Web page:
• @DjinTonic I think fluke is fine here. Deciding on the test was an unlucky 1-time event. Passing it repeatedly is a predictable consequence. We deal with these "1-time chance, then baked-in" situations all the time in coding. Saying 2 programs interleave in an arbitrary order means the 1st time is unknown, but the rest will probably be identical. Apr 8 at 13:26
  • OK, I upvoted fluke.
    – DjinTonic
    Apr 8 at 13:28
  • I thought a fluke was a parasite.
    – user22542
    Apr 9 at 15:53
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A couple of words come to mind:

  1. incidental or incidentally — happening by chance (source: Merriam-Webster).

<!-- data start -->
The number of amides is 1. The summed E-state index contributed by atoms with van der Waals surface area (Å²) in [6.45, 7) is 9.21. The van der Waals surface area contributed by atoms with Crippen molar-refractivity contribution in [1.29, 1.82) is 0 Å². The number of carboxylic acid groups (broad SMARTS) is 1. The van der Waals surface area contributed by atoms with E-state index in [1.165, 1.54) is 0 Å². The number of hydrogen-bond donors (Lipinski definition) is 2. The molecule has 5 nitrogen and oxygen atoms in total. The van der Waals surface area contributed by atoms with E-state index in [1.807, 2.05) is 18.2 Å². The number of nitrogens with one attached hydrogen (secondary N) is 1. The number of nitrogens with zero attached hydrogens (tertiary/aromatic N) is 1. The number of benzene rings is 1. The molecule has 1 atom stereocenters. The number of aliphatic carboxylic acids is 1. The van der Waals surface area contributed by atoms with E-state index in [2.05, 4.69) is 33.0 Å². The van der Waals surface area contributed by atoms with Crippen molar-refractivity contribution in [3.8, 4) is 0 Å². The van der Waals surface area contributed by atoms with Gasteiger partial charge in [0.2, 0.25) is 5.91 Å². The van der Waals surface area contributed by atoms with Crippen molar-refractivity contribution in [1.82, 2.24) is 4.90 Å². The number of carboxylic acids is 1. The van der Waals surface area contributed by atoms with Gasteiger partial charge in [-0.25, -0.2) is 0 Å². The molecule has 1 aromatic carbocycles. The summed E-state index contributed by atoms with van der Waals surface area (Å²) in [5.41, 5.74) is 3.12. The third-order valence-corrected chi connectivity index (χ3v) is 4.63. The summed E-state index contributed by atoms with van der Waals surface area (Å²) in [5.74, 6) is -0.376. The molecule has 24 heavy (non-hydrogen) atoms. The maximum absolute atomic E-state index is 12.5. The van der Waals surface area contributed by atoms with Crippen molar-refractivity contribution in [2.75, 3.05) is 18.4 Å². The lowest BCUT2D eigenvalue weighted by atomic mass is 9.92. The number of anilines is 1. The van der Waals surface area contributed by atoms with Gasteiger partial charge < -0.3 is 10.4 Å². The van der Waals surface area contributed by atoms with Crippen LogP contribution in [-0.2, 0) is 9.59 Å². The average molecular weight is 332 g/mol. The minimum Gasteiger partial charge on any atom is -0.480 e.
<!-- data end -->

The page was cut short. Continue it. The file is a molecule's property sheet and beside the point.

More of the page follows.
The test was not set up correctly, and only incidentally was passing.

  2. inadvertent or inadvertently, which has the same definition from Merriam-Webster (happening by chance).

    The test was not set up correctly, but was inadvertently passing.

    The test was inadvertently set up incorrectly, but was still passing.

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  • I really like incidental. Seems like a more technical alternative, to be used in a book or more formal discussion, then fluke. Though, in most (casual) situations, I would prefer the last one. Apr 7 at 21:18
  • Reading it again, I think inadvertent is also a good technical choice, not only incidental. Those were really good suggestions, @greg-burghardt! Apr 7 at 21:22
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    Note that the OP used inadvertent in the Q: "inadvertently changes logic". IMHO inadvertent refers to someone's direct mistaken act. The test doesn't inadvertently pass -- it passes because someone inadvertently forgot to [insert testing step]. Apr 8 at 13:32